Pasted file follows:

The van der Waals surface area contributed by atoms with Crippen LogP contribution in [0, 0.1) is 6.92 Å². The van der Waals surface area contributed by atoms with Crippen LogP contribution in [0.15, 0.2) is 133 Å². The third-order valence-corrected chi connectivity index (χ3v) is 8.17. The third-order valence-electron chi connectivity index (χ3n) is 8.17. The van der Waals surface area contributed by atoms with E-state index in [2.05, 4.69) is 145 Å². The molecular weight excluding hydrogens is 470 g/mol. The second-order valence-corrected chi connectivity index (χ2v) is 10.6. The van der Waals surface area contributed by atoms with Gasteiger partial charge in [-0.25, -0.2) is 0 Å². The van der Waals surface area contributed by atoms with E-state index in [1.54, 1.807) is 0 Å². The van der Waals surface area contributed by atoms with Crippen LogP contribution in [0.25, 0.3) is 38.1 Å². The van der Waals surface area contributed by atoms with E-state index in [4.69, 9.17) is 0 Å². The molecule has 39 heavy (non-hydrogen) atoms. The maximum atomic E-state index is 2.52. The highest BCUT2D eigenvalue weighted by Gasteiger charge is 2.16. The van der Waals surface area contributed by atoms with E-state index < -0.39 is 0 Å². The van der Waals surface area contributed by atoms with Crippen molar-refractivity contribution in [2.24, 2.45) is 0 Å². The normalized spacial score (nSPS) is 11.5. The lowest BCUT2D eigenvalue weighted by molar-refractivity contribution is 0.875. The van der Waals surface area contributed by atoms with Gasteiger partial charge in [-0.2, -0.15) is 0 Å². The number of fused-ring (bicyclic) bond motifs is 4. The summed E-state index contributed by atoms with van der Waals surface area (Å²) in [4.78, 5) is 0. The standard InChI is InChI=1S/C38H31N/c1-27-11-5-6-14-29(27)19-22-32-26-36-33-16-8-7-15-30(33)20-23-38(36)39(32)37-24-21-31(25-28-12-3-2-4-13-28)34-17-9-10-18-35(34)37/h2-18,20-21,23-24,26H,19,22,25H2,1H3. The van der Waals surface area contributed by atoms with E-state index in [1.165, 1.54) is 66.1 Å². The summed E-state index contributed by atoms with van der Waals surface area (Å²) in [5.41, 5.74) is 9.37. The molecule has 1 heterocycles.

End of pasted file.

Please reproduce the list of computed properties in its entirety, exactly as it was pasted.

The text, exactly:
The van der Waals surface area contributed by atoms with Crippen LogP contribution in [0, 0.1) is 6.92 Å². The van der Waals surface area contributed by atoms with Crippen LogP contribution in [0.15, 0.2) is 133 Å². The third-order valence-corrected chi connectivity index (χ3v) is 8.17. The third-order valence-electron chi connectivity index (χ3n) is 8.17. The van der Waals surface area contributed by atoms with E-state index in [2.05, 4.69) is 145 Å². The molecular weight excluding hydrogens is 470 g/mol. The second-order valence-corrected chi connectivity index (χ2v) is 10.6. The van der Waals surface area contributed by atoms with Gasteiger partial charge in [-0.25, -0.2) is 0 Å². The van der Waals surface area contributed by atoms with E-state index in [1.54, 1.807) is 0 Å². The van der Waals surface area contributed by atoms with Crippen LogP contribution in [0.25, 0.3) is 38.1 Å². The van der Waals surface area contributed by atoms with E-state index in [4.69, 9.17) is 0 Å². The molecule has 39 heavy (non-hydrogen) atoms. The maximum atomic E-state index is 2.52. The highest BCUT2D eigenvalue weighted by Gasteiger charge is 2.16. The van der Waals surface area contributed by atoms with E-state index < -0.39 is 0 Å². The van der Waals surface area contributed by atoms with Crippen molar-refractivity contribution in [2.24, 2.45) is 0 Å². The normalized spacial score (nSPS) is 11.5. The lowest BCUT2D eigenvalue weighted by molar-refractivity contribution is 0.875. The van der Waals surface area contributed by atoms with Gasteiger partial charge in [-0.2, -0.15) is 0 Å². The number of fused-ring (bicyclic) bond motifs is 4. The summed E-state index contributed by atoms with van der Waals surface area (Å²) in [4.78, 5) is 0. The standard InChI is InChI=1S/C38H31N/c1-27-11-5-6-14-29(27)19-22-32-26-36-33-16-8-7-15-30(33)20-23-38(36)39(32)37-24-21-31(25-28-12-3-2-4-13-28)34-17-9-10-18-35(34)37/h2-18,20-21,23-24,26H,19,22,25H2,1H3. The van der Waals surface area contributed by atoms with E-state index in [1.165, 1.54) is 66.1 Å². The summed E-state index contributed by atoms with van der Waals surface area (Å²) in [5.41, 5.74) is 9.37. The molecule has 1 heterocycles.